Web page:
We can place additional blame on the deregulation that has allowed media monopolies to flourish. In 1996 President Bill Clinton signed the Telecommunications Act into law allowing for media cross-ownership. In June of 2003, the FCC revised its limits for broadcast ownership in an attempt to address the impeding media monopolies ( Media Ownership Rule Changes) but multiple parties balked and appealed the decision. In response, the bought congress voted to approve a spending bill that included a provision to block the FCC decision. The major networks could now be allowed to own up to 45% of viewers.
By 2004, Gannet and Knight Ridder owned slightly more than 300 newspapers between them. By 2014, seven investment firms owned twice as many dailies as in 2004. The largest of these, Gatehouse/New Media recently acquired by tech firm Softbank Japan, currently owns 564 community print publications, 489 websites, 476 mobile sites and 130 dailies. They are additionally mid acquisitions on others. I could devote a whole column to this, but you get the picture.
A good step toward a remedy would be to break up the monopolies in media. Even though it may appear that media has been expanding due to cable and the internet- the reality is that there has been a massive consolidation. Indeed, in November 2017, the FCC removed one of the last remaining blocks. The rule, first instated in 1975, prevented companies from owning a radio or TV station and a newspaper in the same market. This will indeed lead to more monopolies and a narrower echo chamber with fewer checks and balances. As of 2017, there are 5 major media giants gobbling up more and more of the local markets. And the damage from killing net neutrality has yet to be wrought, but suffice it to say, it will not encourage more growth in the independent market or competition.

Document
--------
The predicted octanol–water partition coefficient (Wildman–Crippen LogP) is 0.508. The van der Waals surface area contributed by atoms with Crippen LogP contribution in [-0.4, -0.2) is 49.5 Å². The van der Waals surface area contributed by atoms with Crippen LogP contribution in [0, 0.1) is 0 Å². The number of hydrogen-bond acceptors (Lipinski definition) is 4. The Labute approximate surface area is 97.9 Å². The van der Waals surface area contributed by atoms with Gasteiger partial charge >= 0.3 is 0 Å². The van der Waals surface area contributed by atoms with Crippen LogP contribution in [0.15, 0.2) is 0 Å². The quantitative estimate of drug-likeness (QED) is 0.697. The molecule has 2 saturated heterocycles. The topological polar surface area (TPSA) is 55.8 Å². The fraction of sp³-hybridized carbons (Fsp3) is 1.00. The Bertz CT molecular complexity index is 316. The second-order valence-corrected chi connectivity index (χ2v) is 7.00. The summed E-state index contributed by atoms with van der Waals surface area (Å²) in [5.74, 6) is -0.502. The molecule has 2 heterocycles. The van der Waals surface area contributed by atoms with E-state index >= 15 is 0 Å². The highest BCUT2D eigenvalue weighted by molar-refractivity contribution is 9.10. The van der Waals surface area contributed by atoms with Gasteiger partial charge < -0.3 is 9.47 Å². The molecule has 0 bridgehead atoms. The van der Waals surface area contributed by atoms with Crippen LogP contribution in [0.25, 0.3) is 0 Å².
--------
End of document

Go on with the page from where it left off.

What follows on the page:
So having fewer media companies has created a bit of an echo chamber in which priorities have shifted. One national company can now blanket the “local” news in 100 cities with the same broadcast. Same goes for radio and print publication. And the incentive to do so is lower over head and higher profit margins. Newspapers have cut staffing devoting less time to investigative journalism. They instead opt for more op-eds that please their shareholders and push their chosen political candidates.
At the same time we have witnessed an increase in social media and all that goes with it. Popularity on Twitter and Facebook, whether for better or worse, have become part of the journalists job. These outlets are often used to share important information that would otherwise not be seen- a reason to be thankful for them. But they have also born witness to the adage “a lie can travel halfway around the world before the truth has put its boots on” far too often. Not to mention the rabid effects of troll mobs.
So this further leads me to question whether these some of these self described journalists are actually journalists. I think it can be argued that they are media barons focused on increasing profits or notoriety. The conventional wisdom has become: if promoting gossip and unsubstantiated fact increases your views and bottom line, then its okay to shun your civic obligation. Yet, in my opinion, this has lead as to a dangerous point and I fear there is no appetite to reverse it.
Although we can do nothing to prevent bad journalistic hot takes on Twitter, we can and should address the environment that has allowed these transgressions to flourish as they can and do cause harm. The news has an obligation to the public interest and that obligation needs to be taken more seriously. Newspapers and journalists enjoy special Constitutional protections- as they should. In exchange they enjoy an esteemed position in our society, or at least they once did. So it is now up to them to take that responsibility and the notion of journalistic integrity more seriously.